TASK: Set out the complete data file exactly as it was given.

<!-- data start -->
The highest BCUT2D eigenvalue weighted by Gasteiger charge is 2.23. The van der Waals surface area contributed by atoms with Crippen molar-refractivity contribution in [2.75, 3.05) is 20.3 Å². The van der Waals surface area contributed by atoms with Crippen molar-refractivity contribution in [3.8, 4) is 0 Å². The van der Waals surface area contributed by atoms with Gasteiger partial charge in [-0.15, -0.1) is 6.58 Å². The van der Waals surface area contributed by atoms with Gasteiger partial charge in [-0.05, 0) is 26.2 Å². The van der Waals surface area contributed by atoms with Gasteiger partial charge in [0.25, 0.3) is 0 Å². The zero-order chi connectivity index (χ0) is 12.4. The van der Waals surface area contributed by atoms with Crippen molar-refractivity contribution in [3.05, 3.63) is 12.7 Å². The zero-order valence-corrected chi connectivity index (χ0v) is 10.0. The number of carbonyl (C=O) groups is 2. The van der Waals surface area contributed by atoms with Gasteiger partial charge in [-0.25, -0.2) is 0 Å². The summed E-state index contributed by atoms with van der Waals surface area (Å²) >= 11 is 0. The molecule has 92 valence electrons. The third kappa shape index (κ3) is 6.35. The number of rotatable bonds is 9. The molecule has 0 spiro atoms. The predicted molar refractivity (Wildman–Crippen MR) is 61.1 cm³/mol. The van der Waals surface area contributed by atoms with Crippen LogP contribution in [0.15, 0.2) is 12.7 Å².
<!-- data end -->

The highest BCUT2D eigenvalue weighted by Gasteiger charge is 2.23. The van der Waals surface area contributed by atoms with Crippen molar-refractivity contribution in [2.75, 3.05) is 20.3 Å². The van der Waals surface area contributed by atoms with Crippen molar-refractivity contribution in [3.8, 4) is 0 Å². The van der Waals surface area contributed by atoms with Gasteiger partial charge in [-0.15, -0.1) is 6.58 Å². The van der Waals surface area contributed by atoms with Gasteiger partial charge in [-0.05, 0) is 26.2 Å². The van der Waals surface area contributed by atoms with Gasteiger partial charge in [0.25, 0.3) is 0 Å². The zero-order chi connectivity index (χ0) is 12.4. The van der Waals surface area contributed by atoms with Crippen molar-refractivity contribution in [3.05, 3.63) is 12.7 Å². The zero-order valence-corrected chi connectivity index (χ0v) is 10.0. The number of carbonyl (C=O) groups is 2. The van der Waals surface area contributed by atoms with Gasteiger partial charge in [-0.25, -0.2) is 0 Å². The summed E-state index contributed by atoms with van der Waals surface area (Å²) >= 11 is 0. The molecule has 92 valence electrons. The third kappa shape index (κ3) is 6.35. The number of rotatable bonds is 9. The molecule has 0 spiro atoms. The predicted molar refractivity (Wildman–Crippen MR) is 61.1 cm³/mol. The van der Waals surface area contributed by atoms with Crippen LogP contribution in [0.15, 0.2) is 12.7 Å².